“I will offer a substitute that is much more likely to be considered by the other body [the House] and sent on to the president for his signature,” Grassley said.

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Democrats, including President Obama, said they preferred the Democratic Senate bill because it would give tribal authorities jurisdiction over non-Indians in some domestic violence cases on tribal land, but Republicans say that issue has raised questions about possible Constitutional rights violations of U.S. citizens.

“That provision raises serious constitutional questions,” Grassley said.

Grassley expressed concern that U.S. citizens living or working on tribal land would be subject to tribal courts if accused of domestic violence or rape and would have no way to appeal the tribal court decisions in the federal court system.

“I cannot in good conscience vote for a bill that violates the Constitution,” Sen. John CornynJohn CornynBlack lawmakers warn against complacency after Juneteenth victory The Senate is where dreams go to die Federal government to observe Juneteenth holiday on Friday MORE said Thursday. “I will however vote for the alternative from Sen. Grassley.”

Sen. Maria CantwellMaria Elaine CantwellSenate Democrats threaten to block 2026 World Cup funds unless women's soccer team get equal pay Senate confirms Biden's top scientist Senate chaos: Johnson delays exit as votes pushed to Friday MORE (D-Wash.) said Grassely's alternative is not needed because all Native American tribes have adopted the Indian Civil Rights Act, which provides all those under tribal jurisdiction the same rights provided by the Constitution.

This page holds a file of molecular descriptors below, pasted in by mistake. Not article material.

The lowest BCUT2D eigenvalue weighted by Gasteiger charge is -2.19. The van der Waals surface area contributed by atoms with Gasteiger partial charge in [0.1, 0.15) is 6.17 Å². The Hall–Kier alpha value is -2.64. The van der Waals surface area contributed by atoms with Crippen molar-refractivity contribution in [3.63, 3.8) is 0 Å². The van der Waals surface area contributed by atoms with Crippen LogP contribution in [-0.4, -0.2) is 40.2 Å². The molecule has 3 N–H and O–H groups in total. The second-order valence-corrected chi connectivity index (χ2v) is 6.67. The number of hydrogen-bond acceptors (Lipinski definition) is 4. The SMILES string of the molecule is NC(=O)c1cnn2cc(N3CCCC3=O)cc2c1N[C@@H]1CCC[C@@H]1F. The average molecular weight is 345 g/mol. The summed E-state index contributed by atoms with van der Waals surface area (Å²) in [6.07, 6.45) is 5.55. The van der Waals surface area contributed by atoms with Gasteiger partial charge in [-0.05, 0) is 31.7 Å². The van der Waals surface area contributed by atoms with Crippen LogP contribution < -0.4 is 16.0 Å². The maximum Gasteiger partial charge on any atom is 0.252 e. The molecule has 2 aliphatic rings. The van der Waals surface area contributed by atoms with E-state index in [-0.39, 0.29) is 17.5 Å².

The Senate bill also prohibits discrimination against lesbian, gay, bisexual and transgender (LGBT) citizens in grant programs to help victims, and would let some illegal immigrants stay in the country to receive help if they are victims of domestic violence or rape.

Democrats have argued that lawmakers should not pick and chose who gets protections under the law.

“Tribal provisions in this bill need to become law, yet some of my colleagues on the other side are trying to strip that out,” Sen. Mark BegichMark Peter BegichAlaska Senate race sees cash surge in final stretch Alaska group backing independent candidate appears linked to Democrats Sullivan wins Alaska Senate GOP primary MORE (D-Alaska) said. “Some members want to debate the rights of their abusers.”

Sen. Amy KlobucharAmy KlobucharDemocrats scramble to unify before election bill brawl Hillicon Valley: Big Tech critic Lina Khan named chair of the FTC | Lawmakers urge Biden to be tough on cyber during summit with Putin | TSA working on additional security regulations following Colonial Pipeline hack Big Tech critic Lina Khan named chair of the FTC MORE (D-Minn.) said Grassley’s substitute would do more than just change the language on tribal jurisdiction. She said his bill would also add unnecessary provisions to reduce fraud when visas are granted to immigrant women who are abused. Klobuchar said law enforcement officers already have to certify if the immigrant is eligible for the visa. 

Democrats removed language that increased the number of visas for abused immigrants in order to make House passage more likely.

Both the House and Senate passed their own versions during the 112th Congress, but neither chamber took up the other's version. The House version didn't include provisions extending protections for victims of domestic violence to Native Americans, LGBT victims and immigrants.

VAWA provides grants to victims of domestic violence in order to encourage victims to leave their abusive situations. Some feel they can’t get away from their abusers because they might not have another form of income, so the grants can provide housing assistance and cellphones for victims. Under this reauthorization bill, these programs would continue for another five years.

Grassley said that his bill would ensure that more money goes to "victims and not bureaucrats" by requiring strict oversight into how the money is spent.

This article was updated at 3:12 p.m.